Want to know more about tires?
We know: How to Buy Tires
What SIZE tire should I buy?
Your owner's manual will tell you the proper size tire for your vehicle. Getting tires that are too big or too small for you car or SUV can cause rubbing, or overheating of the tire.
What TYPE of tire should I buy?
There are several types of tires, each with its own advantages.
- All season tires usually provide a long tread life, a comfortable ride, and not much noise. They’re a good choice if you live in a climate without much bad weather.
- Touring tires offer better handling than all season tires and are more expensive. Like all season tires, they offer comfort and quietness.
- Performance tires can grip the road in dry and wet weather, and offer superior handling. However, they tend to be more expensive than all season tires and touring tires, have less tread, don’t ride as well and are noisier.
- Snow tires or winter tires are for climates with pronounced winter weather and are removed when the snow season is over.
Are SUV tires the same as car tires?
Usually not. SUVs are heavier than most cars and need more substantial tires. There are two different tire types.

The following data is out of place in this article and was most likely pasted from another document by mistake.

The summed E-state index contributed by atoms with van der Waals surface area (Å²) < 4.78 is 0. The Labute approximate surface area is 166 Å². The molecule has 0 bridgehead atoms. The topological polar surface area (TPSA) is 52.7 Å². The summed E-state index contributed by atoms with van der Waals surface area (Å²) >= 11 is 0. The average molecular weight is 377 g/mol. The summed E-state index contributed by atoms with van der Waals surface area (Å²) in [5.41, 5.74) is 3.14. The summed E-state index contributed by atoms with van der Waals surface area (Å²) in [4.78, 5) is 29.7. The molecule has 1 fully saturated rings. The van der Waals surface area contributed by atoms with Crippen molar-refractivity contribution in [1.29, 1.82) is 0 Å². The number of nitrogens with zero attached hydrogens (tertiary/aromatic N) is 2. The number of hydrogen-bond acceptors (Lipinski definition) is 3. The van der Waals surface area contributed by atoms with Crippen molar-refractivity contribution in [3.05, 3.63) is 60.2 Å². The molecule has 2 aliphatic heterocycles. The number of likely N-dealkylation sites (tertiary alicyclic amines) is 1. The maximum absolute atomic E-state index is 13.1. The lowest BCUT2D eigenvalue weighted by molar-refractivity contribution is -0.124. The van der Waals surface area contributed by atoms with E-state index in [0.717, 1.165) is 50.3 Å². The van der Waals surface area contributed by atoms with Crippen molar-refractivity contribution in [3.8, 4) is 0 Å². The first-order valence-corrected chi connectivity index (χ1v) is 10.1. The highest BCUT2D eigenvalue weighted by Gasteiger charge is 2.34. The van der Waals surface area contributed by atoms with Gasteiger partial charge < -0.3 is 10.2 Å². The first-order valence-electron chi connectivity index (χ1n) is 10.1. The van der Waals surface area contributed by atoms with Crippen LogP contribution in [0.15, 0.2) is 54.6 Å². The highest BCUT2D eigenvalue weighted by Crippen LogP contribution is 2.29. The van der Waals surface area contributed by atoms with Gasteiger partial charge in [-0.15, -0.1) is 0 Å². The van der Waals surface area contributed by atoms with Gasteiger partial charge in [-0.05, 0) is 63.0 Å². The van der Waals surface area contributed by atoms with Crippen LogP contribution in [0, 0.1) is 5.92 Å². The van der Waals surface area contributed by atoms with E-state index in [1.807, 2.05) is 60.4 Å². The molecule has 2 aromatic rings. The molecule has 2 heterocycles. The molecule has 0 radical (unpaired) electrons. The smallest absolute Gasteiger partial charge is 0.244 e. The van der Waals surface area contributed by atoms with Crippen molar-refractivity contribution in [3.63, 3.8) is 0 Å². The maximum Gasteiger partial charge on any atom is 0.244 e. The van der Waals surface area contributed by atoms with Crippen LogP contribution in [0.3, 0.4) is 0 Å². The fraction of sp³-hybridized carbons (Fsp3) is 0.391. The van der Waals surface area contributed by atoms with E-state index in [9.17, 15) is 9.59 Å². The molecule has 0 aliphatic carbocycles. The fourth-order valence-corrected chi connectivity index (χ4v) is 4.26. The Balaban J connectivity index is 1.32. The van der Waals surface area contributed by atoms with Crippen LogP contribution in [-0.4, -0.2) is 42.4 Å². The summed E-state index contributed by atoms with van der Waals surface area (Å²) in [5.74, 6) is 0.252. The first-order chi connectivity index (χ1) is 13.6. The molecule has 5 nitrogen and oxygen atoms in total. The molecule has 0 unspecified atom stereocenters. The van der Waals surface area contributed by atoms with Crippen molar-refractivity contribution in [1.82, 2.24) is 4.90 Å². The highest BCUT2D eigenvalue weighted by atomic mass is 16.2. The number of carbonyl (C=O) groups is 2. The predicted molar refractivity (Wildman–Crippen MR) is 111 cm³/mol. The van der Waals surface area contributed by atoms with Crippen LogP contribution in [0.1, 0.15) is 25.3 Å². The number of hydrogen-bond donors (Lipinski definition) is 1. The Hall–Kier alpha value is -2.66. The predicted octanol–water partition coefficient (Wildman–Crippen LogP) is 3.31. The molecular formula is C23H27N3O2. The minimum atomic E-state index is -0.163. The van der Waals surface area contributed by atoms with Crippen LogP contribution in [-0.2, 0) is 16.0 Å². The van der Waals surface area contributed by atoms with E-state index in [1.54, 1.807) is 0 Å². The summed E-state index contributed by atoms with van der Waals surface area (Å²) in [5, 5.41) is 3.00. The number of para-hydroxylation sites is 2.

- All season SUV tires are for normal highway driving, and are often suitable for snow, too.
- All terrain SUV tires have thicker treads and can be used for some off-road purposes.
What TREAD should I get?
The tread you buy depends on the kind of driving you do. For most of us, a highway tread will do. But you may need a mud and snow tread if you drive in bad weather and over bad roads.
What does the tire GRADING SYSTEM mean?
Most tires have three quality grades that can be found on the tire sidewall. These are meant to be used to compare tires to one another.
- The traction grade uses A (best) B and C to tell you how well the tire can stop on wet roadway.
- The temperature resistance grade also uses A (best) B and C to tell you how well the tire will resist heat at high speeds.
- The treadwear grade tells you how long different tires, driven by the same driver under the same road conditions, should last. The higher the rating number, the longer the tire should last. A tire with a rating of 50, will last half as long as a tire with a rating of 100.
Any tips for maintenance and replacement?
Keep your tires inflated properly. This can add significantly to their life and safety.
Check the treadwear. Put a penny in the tread and if you can see the top of Lincoln's head, get ready to buy new tires.
Look for even wear. If you're tires are wearing unevenly, you may need an alignment, struts, or shocks. Check with your mechanic.